Keeping Love Alive During COVID-19


By Helene Cooper, LCSW-C 
Therapist with Jewish Community Services, an agency of The Associated 

Falling in love is easy, and certainly one of the most beautiful and exciting experiences of our lives. We’ve seen the Disney movies, read the fairytales, and pretty much absorbed the cultural construct of some version of meeting our “soulmate,” falling in love, getting married, with the expectation that they will live “happily ever after.”  

So, how do we cope when our relationship reality doesn’t match what we’ve been taught to expect? Or, suddenly includes stressors we never anticipated like a pandemic? 

Expectations can be the undoing of even the best love matches, the ones where everything is “in sync” – attraction, mutual respect, shared values, supportive families, compatibility and the wonderful spark of “chemistry.” The falling in love part of a loving relationship is only the beginning.   

Keeping love alive requires the intention to hold on to what we’ve found, with some degree of vigilance, including self-awareness, compassion and tolerance for the person we love, and honest communication of our own vulnerabilities and needs. No matter how long you have been with the person you love or how much that person loves you, love does not give your partner the ability to read your mind.  

If you do not hold up your end of the relationship by expressing how you feel and what you need, you can be fairly sure that your needs will not be met.   

My colleague at JCS, Jacki Ashkin, LCSW-C, recently shared some additional relationship tips for successfully navigating through the COVID-19 pandemic. Though in truth, the advice stands the test of time and will remain relevant long after the coronavirus loosens its grip on our day-to-day lives. 

 

Give each other space.  

For many of us, the lines between work and home have been erased. We don’t have the natural breaks we took for granted. It may be as simple as sitting in different rooms or taking a solitary walk outside, but you both need a little time to yourselves to relieve the pressure.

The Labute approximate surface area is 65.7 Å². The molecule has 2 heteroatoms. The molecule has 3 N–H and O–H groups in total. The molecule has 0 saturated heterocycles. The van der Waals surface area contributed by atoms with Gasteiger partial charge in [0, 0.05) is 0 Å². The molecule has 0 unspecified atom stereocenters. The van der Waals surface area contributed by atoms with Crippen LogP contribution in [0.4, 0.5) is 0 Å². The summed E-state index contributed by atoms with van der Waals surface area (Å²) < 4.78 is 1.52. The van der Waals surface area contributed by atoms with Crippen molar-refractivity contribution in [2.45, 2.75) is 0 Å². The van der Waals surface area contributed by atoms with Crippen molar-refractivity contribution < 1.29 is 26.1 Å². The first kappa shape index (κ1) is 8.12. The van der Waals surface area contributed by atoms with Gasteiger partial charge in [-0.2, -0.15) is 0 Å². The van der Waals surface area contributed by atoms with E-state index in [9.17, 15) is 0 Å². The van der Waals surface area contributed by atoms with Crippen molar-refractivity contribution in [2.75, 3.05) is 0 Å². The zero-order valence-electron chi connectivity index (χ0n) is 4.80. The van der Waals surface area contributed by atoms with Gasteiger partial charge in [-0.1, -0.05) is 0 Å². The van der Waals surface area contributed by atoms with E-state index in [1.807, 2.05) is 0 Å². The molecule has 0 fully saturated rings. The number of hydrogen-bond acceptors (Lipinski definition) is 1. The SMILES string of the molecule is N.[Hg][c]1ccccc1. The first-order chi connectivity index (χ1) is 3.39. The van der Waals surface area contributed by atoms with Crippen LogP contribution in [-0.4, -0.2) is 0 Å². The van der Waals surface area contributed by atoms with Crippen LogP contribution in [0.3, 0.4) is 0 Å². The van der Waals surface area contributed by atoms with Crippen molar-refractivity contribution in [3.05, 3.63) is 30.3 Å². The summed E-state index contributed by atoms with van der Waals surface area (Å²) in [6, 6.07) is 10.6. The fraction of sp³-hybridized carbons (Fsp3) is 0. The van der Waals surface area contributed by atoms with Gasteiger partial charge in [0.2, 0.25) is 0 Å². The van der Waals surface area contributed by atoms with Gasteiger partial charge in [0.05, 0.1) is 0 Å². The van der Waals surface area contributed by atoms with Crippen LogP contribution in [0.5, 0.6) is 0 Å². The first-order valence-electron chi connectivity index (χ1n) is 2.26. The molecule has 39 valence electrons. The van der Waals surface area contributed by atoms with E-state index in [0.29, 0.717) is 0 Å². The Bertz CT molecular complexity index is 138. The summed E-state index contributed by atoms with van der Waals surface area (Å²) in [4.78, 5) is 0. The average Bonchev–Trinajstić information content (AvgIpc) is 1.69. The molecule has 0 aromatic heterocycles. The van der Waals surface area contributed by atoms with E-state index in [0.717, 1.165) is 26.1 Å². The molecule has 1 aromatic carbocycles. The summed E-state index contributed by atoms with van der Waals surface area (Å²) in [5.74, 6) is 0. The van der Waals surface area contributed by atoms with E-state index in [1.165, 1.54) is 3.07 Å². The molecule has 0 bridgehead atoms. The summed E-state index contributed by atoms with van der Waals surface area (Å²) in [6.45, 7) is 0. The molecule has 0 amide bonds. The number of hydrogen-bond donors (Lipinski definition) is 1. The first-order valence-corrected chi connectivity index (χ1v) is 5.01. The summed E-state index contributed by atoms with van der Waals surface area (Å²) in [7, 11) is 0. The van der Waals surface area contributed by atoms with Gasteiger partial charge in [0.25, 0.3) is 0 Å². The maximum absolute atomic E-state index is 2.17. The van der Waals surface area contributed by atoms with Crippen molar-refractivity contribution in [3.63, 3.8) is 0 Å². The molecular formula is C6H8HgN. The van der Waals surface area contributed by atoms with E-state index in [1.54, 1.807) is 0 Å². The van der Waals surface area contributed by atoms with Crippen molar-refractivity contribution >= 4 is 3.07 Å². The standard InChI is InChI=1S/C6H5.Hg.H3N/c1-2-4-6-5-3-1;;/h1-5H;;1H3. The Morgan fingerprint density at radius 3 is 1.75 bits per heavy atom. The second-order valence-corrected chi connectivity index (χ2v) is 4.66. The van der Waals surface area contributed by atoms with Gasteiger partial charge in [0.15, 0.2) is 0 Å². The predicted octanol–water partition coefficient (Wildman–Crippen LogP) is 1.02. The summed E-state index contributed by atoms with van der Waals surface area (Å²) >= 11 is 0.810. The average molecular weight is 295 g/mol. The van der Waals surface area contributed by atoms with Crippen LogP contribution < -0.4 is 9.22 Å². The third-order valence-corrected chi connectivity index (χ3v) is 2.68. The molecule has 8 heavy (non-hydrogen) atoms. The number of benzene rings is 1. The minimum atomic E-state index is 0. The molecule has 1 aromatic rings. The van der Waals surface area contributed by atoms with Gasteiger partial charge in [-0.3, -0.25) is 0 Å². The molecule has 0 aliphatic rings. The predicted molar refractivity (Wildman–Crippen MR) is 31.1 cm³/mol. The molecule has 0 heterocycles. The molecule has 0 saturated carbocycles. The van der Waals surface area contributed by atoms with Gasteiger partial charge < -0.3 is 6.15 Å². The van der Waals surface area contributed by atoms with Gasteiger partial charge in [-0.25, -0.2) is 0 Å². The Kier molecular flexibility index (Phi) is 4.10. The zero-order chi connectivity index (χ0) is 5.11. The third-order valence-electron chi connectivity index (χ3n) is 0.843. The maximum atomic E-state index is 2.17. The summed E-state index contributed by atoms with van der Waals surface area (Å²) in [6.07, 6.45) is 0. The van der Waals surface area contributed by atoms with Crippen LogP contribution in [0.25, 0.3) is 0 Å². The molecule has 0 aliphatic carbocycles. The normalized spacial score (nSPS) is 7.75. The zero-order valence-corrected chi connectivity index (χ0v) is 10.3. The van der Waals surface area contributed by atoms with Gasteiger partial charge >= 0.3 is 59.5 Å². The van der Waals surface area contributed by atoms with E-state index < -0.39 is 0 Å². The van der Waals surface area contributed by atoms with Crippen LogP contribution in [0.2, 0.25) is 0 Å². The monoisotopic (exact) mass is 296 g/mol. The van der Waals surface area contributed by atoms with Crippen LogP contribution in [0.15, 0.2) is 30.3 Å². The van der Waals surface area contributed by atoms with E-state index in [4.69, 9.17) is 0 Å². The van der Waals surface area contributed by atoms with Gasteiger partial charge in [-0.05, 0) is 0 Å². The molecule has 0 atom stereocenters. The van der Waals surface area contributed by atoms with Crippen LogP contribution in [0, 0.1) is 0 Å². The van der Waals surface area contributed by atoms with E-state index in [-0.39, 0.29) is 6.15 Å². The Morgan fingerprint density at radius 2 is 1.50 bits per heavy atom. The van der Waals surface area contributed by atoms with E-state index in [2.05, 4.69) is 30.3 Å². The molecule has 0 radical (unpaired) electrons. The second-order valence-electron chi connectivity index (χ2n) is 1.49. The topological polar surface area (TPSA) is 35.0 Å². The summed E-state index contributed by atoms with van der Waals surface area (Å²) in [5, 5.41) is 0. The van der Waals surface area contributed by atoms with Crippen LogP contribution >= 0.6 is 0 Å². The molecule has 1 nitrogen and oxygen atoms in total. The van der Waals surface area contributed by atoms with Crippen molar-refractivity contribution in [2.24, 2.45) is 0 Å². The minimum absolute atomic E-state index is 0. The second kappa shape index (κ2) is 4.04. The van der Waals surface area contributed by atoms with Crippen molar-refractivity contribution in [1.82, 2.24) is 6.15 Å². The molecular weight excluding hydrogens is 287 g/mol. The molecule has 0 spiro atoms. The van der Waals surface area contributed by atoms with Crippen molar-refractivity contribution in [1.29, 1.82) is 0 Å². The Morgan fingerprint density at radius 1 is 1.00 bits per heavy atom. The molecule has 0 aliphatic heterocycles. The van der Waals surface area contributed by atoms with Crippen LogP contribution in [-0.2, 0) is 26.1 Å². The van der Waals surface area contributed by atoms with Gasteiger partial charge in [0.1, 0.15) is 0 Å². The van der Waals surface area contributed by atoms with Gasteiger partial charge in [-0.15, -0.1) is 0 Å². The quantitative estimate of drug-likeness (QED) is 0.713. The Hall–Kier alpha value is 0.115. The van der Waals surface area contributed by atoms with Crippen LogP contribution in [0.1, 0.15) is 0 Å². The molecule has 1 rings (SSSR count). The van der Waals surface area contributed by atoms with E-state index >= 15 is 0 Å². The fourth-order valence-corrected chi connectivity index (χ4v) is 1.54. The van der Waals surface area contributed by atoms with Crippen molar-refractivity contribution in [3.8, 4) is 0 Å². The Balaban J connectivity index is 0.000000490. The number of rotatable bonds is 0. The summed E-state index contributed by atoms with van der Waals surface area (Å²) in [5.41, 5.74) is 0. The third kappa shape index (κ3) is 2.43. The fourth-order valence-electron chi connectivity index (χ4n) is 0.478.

Respond, don’t react.  

This is a stressful time for everyone. Tensions are running high, which can make our fuses short. Layer on the pressure of being constantly in close proximity, and the stage is set for conflict. If your partner says or does something that gets under your skin, take a beat and let a few moments (at least) pass.  

If you flash back in anger, chances are your partner will become defensive and things are likely to escalate. This is the time to exercise self-control. Take a few deep breaths, and consider the best, calmest approach. You’ll be more likely to get the results you want. 
 

Show gratitude.  

Make a conscious effort to notice the small things your significant other is doing right. Did they make dinner? Clean up their workspace? Rub your shoulders? Put the cap back on the toothpaste? Say thank you. We all want to feel appreciated. A little can go a long way, plus it reinforces the good stuff. 
 

Do some creative collaboration.  

This can be an opportunity to turn lemons into lemonade. Brainstorm cool things you can do together. Want to try your hand at upcycling an old piece of furniture (think Flea Market Flip)? Research and plan a future trip? Have a ‘who makes the best chocolate chip cookies’ competition? Play a new game?  

You are only limited by your collective imaginations. You might discover new interests as a couple that you’ll want to continue pursuing long after social distancing fades from our day-to-day vocabulary. 

 

No relationship is perfect, and communication is sometimes challenging, but the potential reward is well worth the effort. If you can talk about what you think and feel with the person who is closest to you, you can and will keep love alive! 


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